Wednesday News & Notes from SRF Carolina International

Three time’s a charm. Will Coleman and Chin Tonic HS. Photo by Tilly Berendt.

The Setters’ Run Farm Carolina International may have crowned its winners last weekend, but we’re still not over all the excitement and fun of the ten year anniversary event (and the celebration of 25 years at the Carolina Horse Park!).

Records were broken, music videos were made, hat tricks were scored, and football was played.

Despite picking the winner as part of my Eventing Manager team, once again my non-horsey husband beat me in the rankings. One day I might trust the stats rather than the gooey feeling I get in my heart over certain horses!

Missing it already? You can relive all the fun and games with a H&C+ subscription.

Read EN’s roundup of the 4* competition here.

U.S. Weekend Preview

Full Gallop Farm March II H.T. (Aiken, SC) [Website] [Volunteer]

March Horse Trials at Majestic Oaks (Ocala, FL) [Website] [Entries] [Ride Times] [Volunteer] [Scoring]

Texas Rose Horse Park H.T (Tyler, TX) [Website] [Entries] [Ride Times] [Volunteer] [Scoring]

Wednesday News and Reading

I have a soft spot for certain event horses and there’s a Don Geniro shaped imprint in my heart. Sometimes it’s their name, or their color, the big white blaze down their face, or their kind eyes. It may be that they’ve inspired me in some way or that they evoke happy memories of days watching eventing. Often, it’s just something I can’t explain. I’ve heard riders talk about how a horse will tell them when it’s time to retire. In true Don Geniro quirkiness, he gave his rider, China’s Alex Hua Tian, the heads up mid-way through a World Championship cross country course. And so we start the eventing season without Don Geniro – Alex’s friend, 5*, World Championship and Olympic partner of ten years. I, for one, will miss him. We wish ‘The Don’ and his lucky new rider well in their dressage adventures. [Don Geniro Retires From Eventing]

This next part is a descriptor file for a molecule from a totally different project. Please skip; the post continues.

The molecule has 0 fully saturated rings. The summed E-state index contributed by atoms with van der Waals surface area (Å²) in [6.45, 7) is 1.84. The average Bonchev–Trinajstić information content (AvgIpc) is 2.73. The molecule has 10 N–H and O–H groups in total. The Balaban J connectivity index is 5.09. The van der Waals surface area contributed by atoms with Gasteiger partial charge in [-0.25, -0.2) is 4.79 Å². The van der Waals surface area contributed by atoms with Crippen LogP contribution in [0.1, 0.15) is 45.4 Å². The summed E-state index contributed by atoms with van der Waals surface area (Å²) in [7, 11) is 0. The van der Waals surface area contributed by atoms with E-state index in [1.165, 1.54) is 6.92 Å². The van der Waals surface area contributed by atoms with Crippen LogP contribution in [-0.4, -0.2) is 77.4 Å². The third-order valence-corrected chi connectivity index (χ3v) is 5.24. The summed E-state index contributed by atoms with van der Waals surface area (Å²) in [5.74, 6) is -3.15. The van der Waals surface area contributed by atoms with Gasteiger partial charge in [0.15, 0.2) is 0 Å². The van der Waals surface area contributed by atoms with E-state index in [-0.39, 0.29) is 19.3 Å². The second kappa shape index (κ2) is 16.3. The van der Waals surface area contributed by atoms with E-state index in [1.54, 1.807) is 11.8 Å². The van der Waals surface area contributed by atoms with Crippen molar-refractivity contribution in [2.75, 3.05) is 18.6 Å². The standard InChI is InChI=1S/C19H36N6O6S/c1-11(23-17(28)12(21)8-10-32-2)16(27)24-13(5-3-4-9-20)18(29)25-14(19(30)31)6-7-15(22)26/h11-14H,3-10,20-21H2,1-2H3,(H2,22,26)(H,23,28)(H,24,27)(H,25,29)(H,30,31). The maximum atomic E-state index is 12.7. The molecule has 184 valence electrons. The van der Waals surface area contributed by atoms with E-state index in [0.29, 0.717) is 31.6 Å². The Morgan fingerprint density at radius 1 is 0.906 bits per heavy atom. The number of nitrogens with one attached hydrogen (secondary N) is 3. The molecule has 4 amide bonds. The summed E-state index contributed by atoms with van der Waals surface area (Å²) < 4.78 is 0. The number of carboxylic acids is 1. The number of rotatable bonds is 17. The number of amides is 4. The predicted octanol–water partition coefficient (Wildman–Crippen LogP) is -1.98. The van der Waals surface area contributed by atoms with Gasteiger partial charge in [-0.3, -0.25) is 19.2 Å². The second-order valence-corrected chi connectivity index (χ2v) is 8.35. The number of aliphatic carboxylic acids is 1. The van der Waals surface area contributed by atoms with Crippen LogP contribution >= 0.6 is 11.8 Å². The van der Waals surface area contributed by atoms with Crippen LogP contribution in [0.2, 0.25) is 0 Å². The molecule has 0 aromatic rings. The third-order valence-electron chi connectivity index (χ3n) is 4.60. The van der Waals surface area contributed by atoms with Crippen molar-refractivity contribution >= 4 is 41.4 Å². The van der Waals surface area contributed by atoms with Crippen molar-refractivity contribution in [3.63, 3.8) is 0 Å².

There’s a whole bunch of interesting takeaways from the National Equine Forum – from addressing the equine industry in a changing world, to tackling unwanted behaviors in horses, playing for ‘team equestrian’ and how we’re all social media influencers for our sport. [Here’s A Summary]

Eventing legends Pippa Funnell and Tina Cook teamed up to deliver a masterclass demonstrating some of their training techniques. With advice about pole work and run outs, neck straps and nerves, seats and pelvic floor muscles, there’s plenty for us to be working on. [A Dream Team Masterclass]

While we were in Carolina, British eventers were out in force in Lincolnshire. There were wins for Oliver Townend and a fair few of the Badminton entries had successful spins around in preparation for the big one – Laura Collett, Izzy Taylor, Kitty King and Ros Canter, to name just a few. An Eventful Life has the full round up. [Two’ll Do For Oliver]

Equestrianism may be the only Olympic sport where men and women compete as equals, but it’s not as equal as we may think. Tania Millen from Horse Journals investigates gender equity and equality in equestrian sports around the world. [A Level Playing Field?]

I’ve heard many riders say that there are no bad rounds, just opportunities to learn. And that’s what a growth mindset is all about. It may sound a bit buzz-wordy, but it actually makes a fair bit of sense. From setting realistic goals, to celebrating the small wins (and the big ones), in a sport with the ups and downs that equestrianism has, a growth mindset is invaluable. [Every Day’s A School Day]

Can you help out this University of Edinburgh Master’s student who’s looking for eventers to complete her dissertation survey? The research, part of an MSc in Equine Science, relates to noseband tightness, clipping whiskers, and volunteering at competitions. To be eligible, you need to be over 18 and have competed in eventing in the last 18 months. [Contribute Here]